After a very long winter, spring has arrived in full swing and Libby’s volunteer Tree Board has been busy with pruning city trees, assessing winter tree damage, and preparing to celebrate Arbor Day. Libby is one of 3,400 towns (41 in Montana) that are part of the Tree City USA program that provides the framework for community forest management for cities and towns across America. Sponsored by the Arbor Day Foundation, communities achieve Tree City USA status by meeting four core standards of sound urban forest management: maintaining a tree board, having a community tree ordinance, spending at least $2 per capita on urban forestry, and celebrating Arbor Day.
The year 2019 is Libby’s 26th year as a Tree City USA member. Under the stewardship of the volunteer tree board, Libby has added hundreds of trees to its urban forest, for future generations to enjoy. These accomplishments have been made possible because of community volunteers that assist the board in many of its activities. The Libby Tree City USA board and the City of Libby are committed to continued management of its public trees.
In 2018, the Tree Board and volunteers planted a number of sapling size deciduous trees within the city. Some of the planted trees replaced damaged or dead trees. Board members also provided periodic maintenance of tree fencing and bole protection as well as periodic watering where adjacent homeowners are not able or willing to do so. Volunteer board members continue to provide recommendations to the City on taking periodic action for site-specific insect control. Where the assistance of high lift equipment is not necessary, tree board members also conduct critical branch pruning on city trees, clearing lower branches, dead limbs, and to promote specific branch form.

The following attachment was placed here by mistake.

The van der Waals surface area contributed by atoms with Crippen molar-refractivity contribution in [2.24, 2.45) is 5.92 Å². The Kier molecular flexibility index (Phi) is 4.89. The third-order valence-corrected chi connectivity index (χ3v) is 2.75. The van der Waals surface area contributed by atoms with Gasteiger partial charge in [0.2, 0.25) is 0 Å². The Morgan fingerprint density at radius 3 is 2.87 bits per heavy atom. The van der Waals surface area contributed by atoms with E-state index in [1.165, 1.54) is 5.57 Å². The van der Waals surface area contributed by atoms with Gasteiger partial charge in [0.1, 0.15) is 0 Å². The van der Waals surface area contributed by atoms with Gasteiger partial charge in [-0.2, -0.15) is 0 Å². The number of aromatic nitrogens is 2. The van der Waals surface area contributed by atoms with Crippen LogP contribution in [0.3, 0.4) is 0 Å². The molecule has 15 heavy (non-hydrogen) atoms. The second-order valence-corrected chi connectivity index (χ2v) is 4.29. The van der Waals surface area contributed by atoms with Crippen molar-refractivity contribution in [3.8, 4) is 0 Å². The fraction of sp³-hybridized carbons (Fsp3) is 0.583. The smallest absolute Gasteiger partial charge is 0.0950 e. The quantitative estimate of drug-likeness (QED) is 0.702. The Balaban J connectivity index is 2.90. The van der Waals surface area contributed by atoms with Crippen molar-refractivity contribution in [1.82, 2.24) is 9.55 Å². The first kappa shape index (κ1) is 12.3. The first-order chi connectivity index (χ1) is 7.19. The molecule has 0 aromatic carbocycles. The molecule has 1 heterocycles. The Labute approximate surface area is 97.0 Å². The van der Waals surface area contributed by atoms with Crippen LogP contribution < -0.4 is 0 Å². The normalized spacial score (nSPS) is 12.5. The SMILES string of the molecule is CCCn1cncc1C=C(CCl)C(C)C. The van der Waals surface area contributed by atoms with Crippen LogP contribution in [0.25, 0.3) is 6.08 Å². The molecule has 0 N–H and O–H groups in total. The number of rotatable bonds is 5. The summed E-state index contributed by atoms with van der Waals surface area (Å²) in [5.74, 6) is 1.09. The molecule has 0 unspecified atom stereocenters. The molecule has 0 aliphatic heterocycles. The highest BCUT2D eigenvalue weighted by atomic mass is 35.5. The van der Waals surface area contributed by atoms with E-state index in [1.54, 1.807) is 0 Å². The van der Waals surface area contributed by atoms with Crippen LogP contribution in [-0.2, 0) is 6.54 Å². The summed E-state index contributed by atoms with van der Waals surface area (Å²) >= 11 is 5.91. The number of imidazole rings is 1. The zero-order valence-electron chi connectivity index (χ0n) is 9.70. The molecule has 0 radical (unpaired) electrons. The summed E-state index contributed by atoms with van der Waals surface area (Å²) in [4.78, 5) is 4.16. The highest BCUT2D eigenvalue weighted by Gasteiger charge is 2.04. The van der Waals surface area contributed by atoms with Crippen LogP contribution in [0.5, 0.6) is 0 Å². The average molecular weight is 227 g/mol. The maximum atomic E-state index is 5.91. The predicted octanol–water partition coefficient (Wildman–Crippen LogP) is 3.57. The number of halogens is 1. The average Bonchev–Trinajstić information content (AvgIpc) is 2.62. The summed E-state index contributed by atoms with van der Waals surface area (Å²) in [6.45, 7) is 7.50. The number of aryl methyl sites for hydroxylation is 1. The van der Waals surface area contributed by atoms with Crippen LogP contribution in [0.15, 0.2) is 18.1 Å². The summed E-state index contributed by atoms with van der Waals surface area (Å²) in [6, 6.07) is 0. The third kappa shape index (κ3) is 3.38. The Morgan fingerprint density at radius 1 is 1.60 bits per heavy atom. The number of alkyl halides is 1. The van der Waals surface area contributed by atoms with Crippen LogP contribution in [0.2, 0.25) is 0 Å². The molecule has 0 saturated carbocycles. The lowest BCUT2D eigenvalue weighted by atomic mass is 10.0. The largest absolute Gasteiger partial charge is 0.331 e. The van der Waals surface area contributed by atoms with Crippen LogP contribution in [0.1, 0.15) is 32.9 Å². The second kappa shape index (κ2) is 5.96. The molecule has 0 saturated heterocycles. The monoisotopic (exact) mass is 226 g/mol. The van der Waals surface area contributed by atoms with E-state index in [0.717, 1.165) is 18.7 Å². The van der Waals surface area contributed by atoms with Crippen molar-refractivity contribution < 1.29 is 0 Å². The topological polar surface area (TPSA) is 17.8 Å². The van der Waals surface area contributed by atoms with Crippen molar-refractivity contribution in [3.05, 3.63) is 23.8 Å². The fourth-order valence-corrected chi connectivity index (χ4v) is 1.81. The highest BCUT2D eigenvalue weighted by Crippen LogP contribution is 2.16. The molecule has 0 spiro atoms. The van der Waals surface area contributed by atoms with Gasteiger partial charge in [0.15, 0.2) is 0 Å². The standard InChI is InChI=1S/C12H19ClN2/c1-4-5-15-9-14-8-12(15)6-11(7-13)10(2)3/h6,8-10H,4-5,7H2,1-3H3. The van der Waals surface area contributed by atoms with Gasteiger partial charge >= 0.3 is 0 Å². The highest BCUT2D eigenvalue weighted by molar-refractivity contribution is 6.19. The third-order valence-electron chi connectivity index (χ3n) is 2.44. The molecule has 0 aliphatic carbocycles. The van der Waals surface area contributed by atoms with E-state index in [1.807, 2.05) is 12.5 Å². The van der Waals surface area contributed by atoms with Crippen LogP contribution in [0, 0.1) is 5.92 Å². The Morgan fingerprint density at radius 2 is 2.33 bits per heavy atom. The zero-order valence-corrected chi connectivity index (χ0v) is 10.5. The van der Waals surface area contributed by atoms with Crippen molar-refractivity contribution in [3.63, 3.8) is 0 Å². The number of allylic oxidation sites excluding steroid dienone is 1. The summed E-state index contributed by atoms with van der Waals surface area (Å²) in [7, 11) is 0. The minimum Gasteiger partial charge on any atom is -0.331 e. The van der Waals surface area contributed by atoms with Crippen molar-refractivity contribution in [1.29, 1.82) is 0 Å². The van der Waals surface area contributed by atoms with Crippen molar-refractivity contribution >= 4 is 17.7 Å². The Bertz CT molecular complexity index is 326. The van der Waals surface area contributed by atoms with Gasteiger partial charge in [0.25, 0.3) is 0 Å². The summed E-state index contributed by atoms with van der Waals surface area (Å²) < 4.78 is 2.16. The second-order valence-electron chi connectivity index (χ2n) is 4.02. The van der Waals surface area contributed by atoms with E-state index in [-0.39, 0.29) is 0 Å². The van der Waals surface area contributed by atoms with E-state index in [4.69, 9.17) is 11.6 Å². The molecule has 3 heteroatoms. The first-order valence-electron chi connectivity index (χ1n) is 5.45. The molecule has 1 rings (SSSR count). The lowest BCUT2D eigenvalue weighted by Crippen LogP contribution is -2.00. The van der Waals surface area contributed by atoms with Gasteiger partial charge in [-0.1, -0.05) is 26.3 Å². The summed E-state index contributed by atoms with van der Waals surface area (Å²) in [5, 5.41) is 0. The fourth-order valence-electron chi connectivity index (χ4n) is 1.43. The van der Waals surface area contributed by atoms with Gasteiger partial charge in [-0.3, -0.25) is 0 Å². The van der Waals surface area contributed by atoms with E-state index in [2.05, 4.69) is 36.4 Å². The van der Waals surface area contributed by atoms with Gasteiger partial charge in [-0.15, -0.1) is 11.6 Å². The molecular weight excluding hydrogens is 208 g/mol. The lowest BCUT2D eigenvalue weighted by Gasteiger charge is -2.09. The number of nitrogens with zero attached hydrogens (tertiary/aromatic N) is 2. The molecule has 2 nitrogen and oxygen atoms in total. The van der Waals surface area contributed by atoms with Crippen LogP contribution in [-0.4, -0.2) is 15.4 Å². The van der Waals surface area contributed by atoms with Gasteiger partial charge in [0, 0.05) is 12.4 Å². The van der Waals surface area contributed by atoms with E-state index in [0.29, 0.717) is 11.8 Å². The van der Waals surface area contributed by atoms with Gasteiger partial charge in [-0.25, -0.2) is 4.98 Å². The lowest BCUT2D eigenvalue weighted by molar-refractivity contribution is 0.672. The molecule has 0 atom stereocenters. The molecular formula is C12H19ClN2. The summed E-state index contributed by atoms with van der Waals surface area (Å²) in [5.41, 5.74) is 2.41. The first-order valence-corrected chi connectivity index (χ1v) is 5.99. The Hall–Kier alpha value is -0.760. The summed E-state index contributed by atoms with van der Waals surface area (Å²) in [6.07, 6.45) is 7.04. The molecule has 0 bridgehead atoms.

For optimal management, the DNRC conducted a Public Tree Inventory in 2013. This inventory collected information on each individual street tree within city limits. The survey recorded: species, size, health, structural defects, pests and diseases, as well as maintenance tasks required. The city can now create a management plan for the mature and older trees, of our Urban Forest. As trees mature and age, within a city, it is in the best interest of the citizens, their property, infrastructure, and the health of our Urban Forest to provide continued care and controlled removal.
The City of Libby annually recognizes Arbor Day with the mayor’s reading of the proclamation and a planting effort on the last Friday of April. In keeping with this tradition, this year’s celebration is planned to occur at 4 p.m. on April 26. The event will commence with the planting of spring snow crab trees in the small, newly created park adjacent to the city police station. The purchase of these trees was made possible by a grant from the state Department of Natural Resources and Conservation. Afterwards, additional trees will be planted in the general vicinity of the post office. The public is welcome and encouraged to participate in this event.
With the coming growing season, the tree board would like to encourage folks to provide their trees with proper maintenance and care, for the benefit of the community. Deep watering once a week, during the summer months, is essential for tree survival, especially for younger trees. As questions arise, the public is welcome to call members of the tree board for assistance in caring for city trees adjacent to their property.
Our small, volunteer tree board encourages Libby residents to consider joining our group. The only requirement is a desire to help maintain a healthy landscape in the city of Libby. For information on Libby’s tree ordinance or the management of the city trees, please contact Jim Hammons, Supervisor of City Services at 406-293-2731. Members of the tree board are April Rainey, Russ Gautreaux, Gary Huntsberger, Celesta Collachi, Dorothy McBride, and Brian Baxter.
— Russ Gautreaux, Libby Tree Board